As House Speaker Kurt Daudt hobnobbed with influential Republicans last week at the GOP national convention in Cleveland, a pesky competitor was hustling for votes back home, trying to upend the first-term speaker.

But it is not what you might think: The challenger is from Daudt’s own party.

Alan Duff, a retired major from the U.S. Army Reserve and small-business man, is taking on Daudt in the GOP primary Aug. 9, telling voters that the speaker has betrayed the trust of the district’s conservative Republicans.

Duff has won the endorsement of the mayor of one of the district’s largest cities and has been knocking on doors for two months, hoping that in a low turnout primary he can summon enough disenchanted voters for what would be a shocking upset of a man many Republicans eye as a potential governor or congressman.

Daudt’s GOP primary challenge, which the speaker says is being engineered by foes from outside the district, illustrates the complex demands placed on Republican officeholders these days, especially in a divided government.

On the one hand, acceding to the demands of party activists can be costly: Former GOP House Speaker Kurt Zellers of Maple Grove pushed through constitutional amendments in 2012 banning same-sex marriage and requiring tougher voter ID laws that appealed to more conservative donors and activists, but he lost his leadership post after the next election when voters rejected the constitutional provisions and handed DFLers control of the House.

On the other hand, conservative-leaning voters have grown impatient with the conventions of governing, which likely cost the former U.S. Speaker of the House John Boehner his job when he made deals with President Obama to keep the machinery of the federal government moving, to the dismay of the most strident members of his caucus.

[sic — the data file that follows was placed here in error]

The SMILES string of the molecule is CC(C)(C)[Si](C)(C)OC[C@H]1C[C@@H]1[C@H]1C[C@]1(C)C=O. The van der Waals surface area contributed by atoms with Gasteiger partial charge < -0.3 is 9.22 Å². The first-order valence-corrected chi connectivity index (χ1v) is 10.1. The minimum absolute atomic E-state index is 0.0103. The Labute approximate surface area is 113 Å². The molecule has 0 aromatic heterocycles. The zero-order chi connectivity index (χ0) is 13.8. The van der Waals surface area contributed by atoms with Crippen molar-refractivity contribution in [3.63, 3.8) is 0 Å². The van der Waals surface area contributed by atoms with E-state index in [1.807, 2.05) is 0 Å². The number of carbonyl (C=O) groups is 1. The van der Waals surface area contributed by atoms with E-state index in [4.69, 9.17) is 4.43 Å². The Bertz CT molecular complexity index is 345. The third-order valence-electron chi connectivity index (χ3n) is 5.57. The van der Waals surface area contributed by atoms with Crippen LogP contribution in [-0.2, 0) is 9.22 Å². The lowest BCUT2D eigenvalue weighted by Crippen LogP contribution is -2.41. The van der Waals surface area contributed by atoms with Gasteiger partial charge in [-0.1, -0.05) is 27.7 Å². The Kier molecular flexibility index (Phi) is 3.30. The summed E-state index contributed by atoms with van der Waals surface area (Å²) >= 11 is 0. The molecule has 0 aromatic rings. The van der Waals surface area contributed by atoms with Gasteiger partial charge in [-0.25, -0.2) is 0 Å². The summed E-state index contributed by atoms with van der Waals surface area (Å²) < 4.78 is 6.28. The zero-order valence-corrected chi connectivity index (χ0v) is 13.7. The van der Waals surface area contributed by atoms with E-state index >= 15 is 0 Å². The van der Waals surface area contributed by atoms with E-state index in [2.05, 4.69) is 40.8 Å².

Angry GOP voters say they want change immediately and do not cotton to compromise, even on such basic issues as deciding on a state budget with the governor and Senate, both currently in DFL hands.

At the state Republican convention this spring, activists passed out fliers saying Daudt had betrayed conservatives by offering to raise license tab fees $100 million as a way to compromise with DFL Gov. Mark Dayton on new transportation spending.

“I understand they’re frustrated. And I’m frustrated too. But in divided government you don’t get everything you want,” Daudt said at a Zimmerman Dunn Bros. Coffee in his district.

“My advice to them would be: Join us. Let’s work on winning the Senate this year. And let’s work on winning the governor’s office in two years,” said Daudt, who will be at the top of any list of viable Republican candidates for governor in 2018 if he holds control of the House in November.

During Daudt’s rapid rise — he was elected in 2010 and speaker just four years later — he has shown a natural instinct for media, fundraising and politics.

For Duff and his backers, however, Daudt is just another Republican gone soft in St. Paul.

“The voice I’ve heard from everybody on the streets is, What happened to conservative leadership?” said Duff, who served on the Isanti City Council and then the Isanti County Commission. (He and Daudt overlapped for two years on the County Board before Daudt won his House seat.)